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Sunak must help tenants in arrears, pleads coalition of rental groups

A coalition of rental groups with the same view on how to tackle arrears is calling on the Chancellor to help an estimated half a million private renters behind with payments due to Covid-19. 

The call comes in a joint statement issued by The Big Issue Ride Out Recession Alliance, Crisis, Citizens Advice, Joseph Rowntree Foundation, Money Advice Trust, The Mortgage Works, National Residential Landlords Association, Nationwide Building Society, Propertymark, StepChange Debt Charity and Shelter.

The statement says renters and landlords whose finances have been affected since lockdown cannot keep tenancies going without additional financial support.

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“We welcome many of the measures taken to date, which have helped to sustain tenancies in the short term. But they do not go far enough to adequately protect renters going forward” they say.

And they continue: “The longer the Chancellor waits to take action, the more rent debts will increase, and the greater the risk of homelessness will become. Without additional support, more renters will lose their homes in the coming months, with the risk of an increase in homelessness.”

The coalition puts its demands as: ”First, a targeted financial package to help renters pay off arrears built since lockdown measures started in March last year. This will help to sustain existing tenancies and keep renters in their homes – whilst also ensuring rental debt does not risk them finding homes in the future.

“Secondly, we need a welfare system that provides renters with the security of knowing that they can afford their homes. The pandemic has shown how vital this is to providing security at a time of crisis.”

It says the government increased Universal Credit and Housing Benefit because it recognised that the system was not doing enough to support people in the first place, yet has chosen to freeze Housing Benefit rates again from April and is considering cutting Universal Credit at the same time. 

 

 

“It cannot be right that these measures could be pulled away from renters during continued economic uncertainty” says the groups in an open letter.

They conclude: “We urge the Chancellor to act now to avoid renters being scarred by debts they have no hope of clearing and a wave of people having to leave their homes in the weeks and months to come.”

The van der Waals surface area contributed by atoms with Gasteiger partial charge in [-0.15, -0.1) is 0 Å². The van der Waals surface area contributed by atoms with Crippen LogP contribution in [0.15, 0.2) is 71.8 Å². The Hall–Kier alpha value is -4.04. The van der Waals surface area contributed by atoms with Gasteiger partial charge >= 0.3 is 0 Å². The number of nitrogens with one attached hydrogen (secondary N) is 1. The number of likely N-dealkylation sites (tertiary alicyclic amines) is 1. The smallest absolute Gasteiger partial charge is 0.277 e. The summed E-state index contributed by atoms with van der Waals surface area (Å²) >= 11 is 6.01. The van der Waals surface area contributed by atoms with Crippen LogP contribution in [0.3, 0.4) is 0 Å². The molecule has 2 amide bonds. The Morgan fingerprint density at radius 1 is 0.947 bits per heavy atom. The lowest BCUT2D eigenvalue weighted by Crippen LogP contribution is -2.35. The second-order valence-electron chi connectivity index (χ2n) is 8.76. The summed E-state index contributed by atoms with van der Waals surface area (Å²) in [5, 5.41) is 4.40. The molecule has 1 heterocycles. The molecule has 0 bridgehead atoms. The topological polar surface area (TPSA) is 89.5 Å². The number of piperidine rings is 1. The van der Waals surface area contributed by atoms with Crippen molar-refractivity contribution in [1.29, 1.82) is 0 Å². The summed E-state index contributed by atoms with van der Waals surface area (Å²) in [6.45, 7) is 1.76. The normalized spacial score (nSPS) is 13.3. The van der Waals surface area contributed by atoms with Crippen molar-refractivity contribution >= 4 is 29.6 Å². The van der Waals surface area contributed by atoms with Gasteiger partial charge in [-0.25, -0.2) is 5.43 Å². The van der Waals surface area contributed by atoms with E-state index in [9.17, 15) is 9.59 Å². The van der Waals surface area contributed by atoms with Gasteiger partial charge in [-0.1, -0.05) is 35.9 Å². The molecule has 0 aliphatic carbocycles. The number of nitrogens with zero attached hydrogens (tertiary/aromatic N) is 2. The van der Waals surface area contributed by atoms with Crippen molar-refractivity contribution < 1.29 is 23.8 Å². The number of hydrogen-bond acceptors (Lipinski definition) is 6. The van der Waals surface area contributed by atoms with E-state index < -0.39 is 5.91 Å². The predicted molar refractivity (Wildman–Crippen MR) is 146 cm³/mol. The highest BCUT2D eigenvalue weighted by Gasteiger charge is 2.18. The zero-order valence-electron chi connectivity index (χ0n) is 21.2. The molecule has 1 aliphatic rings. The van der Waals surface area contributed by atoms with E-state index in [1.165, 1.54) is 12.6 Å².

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  • Fredy Jones

    Realistically the courts have a massive massive backlog and it’s going to take even longer than normal due to social distancing and restrictions.

    The eviction ban has been extended again and again ever since the first time it was extended. The word on the street is that it’s going to be extended right up to May the 4th when it will be called breathing space. This will be an indefinite eviction ban for those who qualify.

    for those LLs who do actually get to the front of the backlog, the courts are looking for anything to throw it out of court and you have to go to the back of the line. Even if everything was correct in the application.

    the real elephant in the room is the problem is what will happen to all these tenants who are losing their jobs/incomes and mental health and can’t pay rent anymore?

    where will they all go?

    there are plenty of empty properties around but the asking prices are too high for universal credit? Rents will have to fall down to meet this new normal

    the other thing is councils are telling tenants to stay in the homes until actually evicted by bailiffs and there is a backlog waiting list here too

    ​​​​​​​then the fact is that if it gets to bailiff turning up at the door all the tenant has to do is say they are shielding due to symptoms and the eviction is called off and you are back to square one

    they are not allowed to go anywhere near a suspected Covid case and no way allowed to evict them......

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